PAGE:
Western Heights, Holdens Bay and Fairy Springs have been revealed at Rotorua's newest property hot spots.
The surge in property values comes as the city's property market is labelled the "star performer" of Bay of Plenty. Values in all of the city's suburbs have risen over the past 12 months.
In a report released by OneRoof today, the median values in Rotorua suburbs rose between 5 per cent and 24 per cent.
OneRoof editor Owen Vaughan said Rotorua was high performing.
"Rotorua is the star performer in the Bay of Plenty. We're seeing a lot of growth there still and that's largely due to the more affordable housing stock and the fact you're close to Tauranga, a centre people feel priced out of.
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"The levels of growth may change but it's still a vibrant town that has lots going for it."
According to the OneRoof report, which uses data compiled by Valocity and is available in today's Rotorua Daily Post, Western Heights, Holdens Bay and Fairy Springs have enjoyed the largest rise in median value in the 12 months to November 2018.
In those 12 months, the median value in Western Heights increased 24 per cent to $339,000, in Holden's Bay it rose 20 per cent to $410,000 and in Fairy Springs it rose 20 per cent to $382,000.
The smallest increase was still 5 per cent in Tikitere which reached a median value of $972,000.
First National principal Ann Crossley said the statistics weren't surprising.
"It's been great news for Rotorua.
"The one thing that has changed, and it will take a while for this to impact, is that investors are cautious because there's so much change in legislation at the moment.
"They are holding back and not making decisions."
Crossley said going forward some investors may decide to withdraw from the market and that would have a good effect on supply.
"I think it's still a sellers' market because there's not enough for buyers. It's not as frantic as it was so buyers might feel a bit more relaxed but I don't believe they are in control," she said.
Harcourts sales consultant Hielke Oppers said despite the increases in value, Rotorua was still affordable compared to other towns but he thought growth could slow.
"If you look at all of our neighbouring towns, there's definitely an indication it's going to slow down at some point.
"We've had good growth but it's not been at a pace that's going to result in a decline. I'm predicting we'll continue to see growth in 2019 and 2020, it will just be a bit slower."
Oppers said he expected incoming legislation to have an effect on the market, maybe resulting in an increase in properties on the market.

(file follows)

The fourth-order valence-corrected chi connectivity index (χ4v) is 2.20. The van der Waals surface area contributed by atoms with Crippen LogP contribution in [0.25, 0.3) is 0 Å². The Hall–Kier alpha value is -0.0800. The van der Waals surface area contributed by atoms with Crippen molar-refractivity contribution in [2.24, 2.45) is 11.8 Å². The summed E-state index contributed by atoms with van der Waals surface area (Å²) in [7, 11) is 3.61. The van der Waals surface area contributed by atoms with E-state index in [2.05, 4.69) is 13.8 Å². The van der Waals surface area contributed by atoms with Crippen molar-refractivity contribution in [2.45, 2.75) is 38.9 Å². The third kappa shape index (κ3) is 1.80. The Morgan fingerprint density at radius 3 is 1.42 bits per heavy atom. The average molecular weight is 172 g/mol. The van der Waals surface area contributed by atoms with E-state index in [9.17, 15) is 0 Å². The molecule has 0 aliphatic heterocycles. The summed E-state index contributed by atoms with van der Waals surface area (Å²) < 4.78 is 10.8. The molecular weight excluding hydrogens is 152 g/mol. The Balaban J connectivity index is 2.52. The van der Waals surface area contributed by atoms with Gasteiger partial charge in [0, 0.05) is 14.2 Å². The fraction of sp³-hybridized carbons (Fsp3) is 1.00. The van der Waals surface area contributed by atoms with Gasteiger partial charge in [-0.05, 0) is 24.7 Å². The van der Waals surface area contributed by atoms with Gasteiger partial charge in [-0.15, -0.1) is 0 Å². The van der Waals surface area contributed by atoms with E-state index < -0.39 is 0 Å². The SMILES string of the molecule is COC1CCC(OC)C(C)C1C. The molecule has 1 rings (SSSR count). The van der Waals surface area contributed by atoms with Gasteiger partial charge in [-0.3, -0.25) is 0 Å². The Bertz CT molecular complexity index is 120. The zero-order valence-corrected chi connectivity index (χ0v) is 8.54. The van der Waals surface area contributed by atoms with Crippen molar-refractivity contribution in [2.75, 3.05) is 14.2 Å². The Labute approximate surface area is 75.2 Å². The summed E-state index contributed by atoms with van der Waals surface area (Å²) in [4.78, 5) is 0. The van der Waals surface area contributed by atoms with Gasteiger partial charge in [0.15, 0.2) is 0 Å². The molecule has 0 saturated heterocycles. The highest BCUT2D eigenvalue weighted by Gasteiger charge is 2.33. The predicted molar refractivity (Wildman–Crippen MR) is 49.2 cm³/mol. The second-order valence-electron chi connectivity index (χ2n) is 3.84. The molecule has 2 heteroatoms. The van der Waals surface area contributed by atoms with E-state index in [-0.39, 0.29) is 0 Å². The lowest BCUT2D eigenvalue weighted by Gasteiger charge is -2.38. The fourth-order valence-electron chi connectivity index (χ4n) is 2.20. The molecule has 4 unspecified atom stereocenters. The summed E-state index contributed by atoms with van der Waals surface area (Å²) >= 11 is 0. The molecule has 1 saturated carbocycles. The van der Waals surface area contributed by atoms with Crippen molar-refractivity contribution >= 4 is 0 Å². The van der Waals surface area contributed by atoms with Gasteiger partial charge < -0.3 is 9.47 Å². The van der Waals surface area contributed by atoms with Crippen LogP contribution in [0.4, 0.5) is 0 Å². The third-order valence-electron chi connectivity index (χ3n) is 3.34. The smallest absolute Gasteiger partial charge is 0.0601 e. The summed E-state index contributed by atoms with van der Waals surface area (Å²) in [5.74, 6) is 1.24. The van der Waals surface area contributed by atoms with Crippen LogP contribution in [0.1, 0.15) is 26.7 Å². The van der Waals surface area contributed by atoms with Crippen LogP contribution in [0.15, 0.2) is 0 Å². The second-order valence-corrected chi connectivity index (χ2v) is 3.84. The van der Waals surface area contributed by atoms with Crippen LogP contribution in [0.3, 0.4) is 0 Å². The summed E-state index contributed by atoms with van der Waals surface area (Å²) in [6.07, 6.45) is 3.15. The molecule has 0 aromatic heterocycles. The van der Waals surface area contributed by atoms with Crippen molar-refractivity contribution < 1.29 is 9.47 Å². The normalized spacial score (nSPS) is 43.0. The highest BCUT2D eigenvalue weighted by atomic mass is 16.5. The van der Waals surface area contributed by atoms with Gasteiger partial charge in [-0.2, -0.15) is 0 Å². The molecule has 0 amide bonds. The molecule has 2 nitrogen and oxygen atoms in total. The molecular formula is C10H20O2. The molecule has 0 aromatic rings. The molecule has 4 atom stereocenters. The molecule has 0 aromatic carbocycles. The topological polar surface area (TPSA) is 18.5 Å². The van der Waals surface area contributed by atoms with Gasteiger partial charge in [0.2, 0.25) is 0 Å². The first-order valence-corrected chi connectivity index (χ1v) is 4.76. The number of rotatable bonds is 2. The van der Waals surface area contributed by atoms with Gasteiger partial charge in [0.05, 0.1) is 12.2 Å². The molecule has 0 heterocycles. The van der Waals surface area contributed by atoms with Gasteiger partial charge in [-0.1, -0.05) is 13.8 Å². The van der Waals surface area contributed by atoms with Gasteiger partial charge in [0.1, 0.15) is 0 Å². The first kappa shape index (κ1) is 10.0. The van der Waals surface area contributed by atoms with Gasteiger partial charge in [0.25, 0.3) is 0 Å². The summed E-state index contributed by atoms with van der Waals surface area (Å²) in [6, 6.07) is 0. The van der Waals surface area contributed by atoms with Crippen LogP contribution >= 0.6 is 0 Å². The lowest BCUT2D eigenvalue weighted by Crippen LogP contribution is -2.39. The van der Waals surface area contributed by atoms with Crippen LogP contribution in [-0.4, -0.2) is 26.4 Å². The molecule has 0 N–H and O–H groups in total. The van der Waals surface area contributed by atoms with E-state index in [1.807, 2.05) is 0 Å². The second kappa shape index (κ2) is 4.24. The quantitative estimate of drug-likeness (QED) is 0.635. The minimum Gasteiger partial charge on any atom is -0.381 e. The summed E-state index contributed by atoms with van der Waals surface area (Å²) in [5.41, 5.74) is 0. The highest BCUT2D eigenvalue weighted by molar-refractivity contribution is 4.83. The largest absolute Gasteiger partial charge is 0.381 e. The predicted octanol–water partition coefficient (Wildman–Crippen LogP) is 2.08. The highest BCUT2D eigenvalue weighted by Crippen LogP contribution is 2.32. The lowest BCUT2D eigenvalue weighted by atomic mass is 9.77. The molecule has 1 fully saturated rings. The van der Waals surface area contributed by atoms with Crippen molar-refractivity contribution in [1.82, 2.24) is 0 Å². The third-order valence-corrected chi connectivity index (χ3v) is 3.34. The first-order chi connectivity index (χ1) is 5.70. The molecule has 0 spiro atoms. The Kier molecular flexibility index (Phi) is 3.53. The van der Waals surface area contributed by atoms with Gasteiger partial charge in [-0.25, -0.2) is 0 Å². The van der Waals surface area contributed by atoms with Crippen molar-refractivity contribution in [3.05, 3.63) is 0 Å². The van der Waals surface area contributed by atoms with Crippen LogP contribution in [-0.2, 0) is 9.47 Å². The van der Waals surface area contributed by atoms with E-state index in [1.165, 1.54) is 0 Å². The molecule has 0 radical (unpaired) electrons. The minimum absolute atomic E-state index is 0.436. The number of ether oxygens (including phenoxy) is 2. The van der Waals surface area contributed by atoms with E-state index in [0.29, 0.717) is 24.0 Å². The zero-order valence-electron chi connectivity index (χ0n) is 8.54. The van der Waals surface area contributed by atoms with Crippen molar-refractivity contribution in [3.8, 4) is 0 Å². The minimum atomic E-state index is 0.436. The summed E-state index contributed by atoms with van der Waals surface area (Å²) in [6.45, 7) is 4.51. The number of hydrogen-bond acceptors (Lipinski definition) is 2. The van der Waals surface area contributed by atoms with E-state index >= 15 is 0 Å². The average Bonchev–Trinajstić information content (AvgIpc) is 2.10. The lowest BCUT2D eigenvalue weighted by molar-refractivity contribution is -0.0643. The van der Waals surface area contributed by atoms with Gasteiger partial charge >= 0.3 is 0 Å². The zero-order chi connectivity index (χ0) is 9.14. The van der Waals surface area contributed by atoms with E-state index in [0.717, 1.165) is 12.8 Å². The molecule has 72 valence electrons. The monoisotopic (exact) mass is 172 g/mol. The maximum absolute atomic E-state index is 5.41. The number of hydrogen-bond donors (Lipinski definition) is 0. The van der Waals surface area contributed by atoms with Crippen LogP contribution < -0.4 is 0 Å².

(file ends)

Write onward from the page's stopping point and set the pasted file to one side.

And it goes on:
Remax Rotorua owner and sales associate Donna Russell said the Rotorua property market was "amazing".
"Our average sales price has gone up considerably. When I started selling a few years ago it was about $350,000 now it's about $430,000 and the days to sell are the lowest they've been since June last year."
Russell said the $350,000 to $400,000 price bracket was still the most popular but she was seeing more properties sell in the higher price bracket too.
"I think it will slow because we follow Auckland trends but at the moment I'm as busy as ever."
She said she was still getting multiple offers on houses and had two houses sell under contract just on Friday.
"I had one sell under contract about seven days into the market ... houses are all selling over the government valuations and well over."
Valocity's director of valuation and innovation James Wilson said Rotorua was one of the few territorial authorities to have all its suburb's median values increase in a year.
"There was strong growth across the board. Most of it is relatively affordable compared to other areas. It's really appealing to first home buyers and also investors.
"We're seeing a surge in values as they are chasing well-priced investment properties but also good rental returns."
Wilson said Rotorua was one of the high performers in the Bay of Plenty but the large percentage increases didn't necessarily equate to large dollar increase as values were low.
"In the wider Bay of Plenty what we're seeing is the catch-up effect. Areas like Rotorua that have had historic lows are now being filled by first-home buyers, investors and retirees.
"What may happen going forward is the main urban centres have had stalled growth or they've gone backwards ... in the regions, we would expect to see the rate of growth slow down," he said.
"There are a lot of changes going on and all of those things are adding to more cautious market behaviour and a wait-and-see approach that will equate to a slowed down rate of growth."
The data also showed Hillcrest, Ōwhata and Westbrook were the most popular suburbs with the most sales in the 12 months to November 2018.
In Hillcrest 338 houses were sold forming a total sales value of $242.8 million.
In Ōwhata there were 137 sales and in Westbrook, there were 125.
Rerewhakaaitu, Ngapuna and Ōhinemutu had just one sale each last year and other rural suburbs like Horohoro and Mourea also had fewer than 10 sales.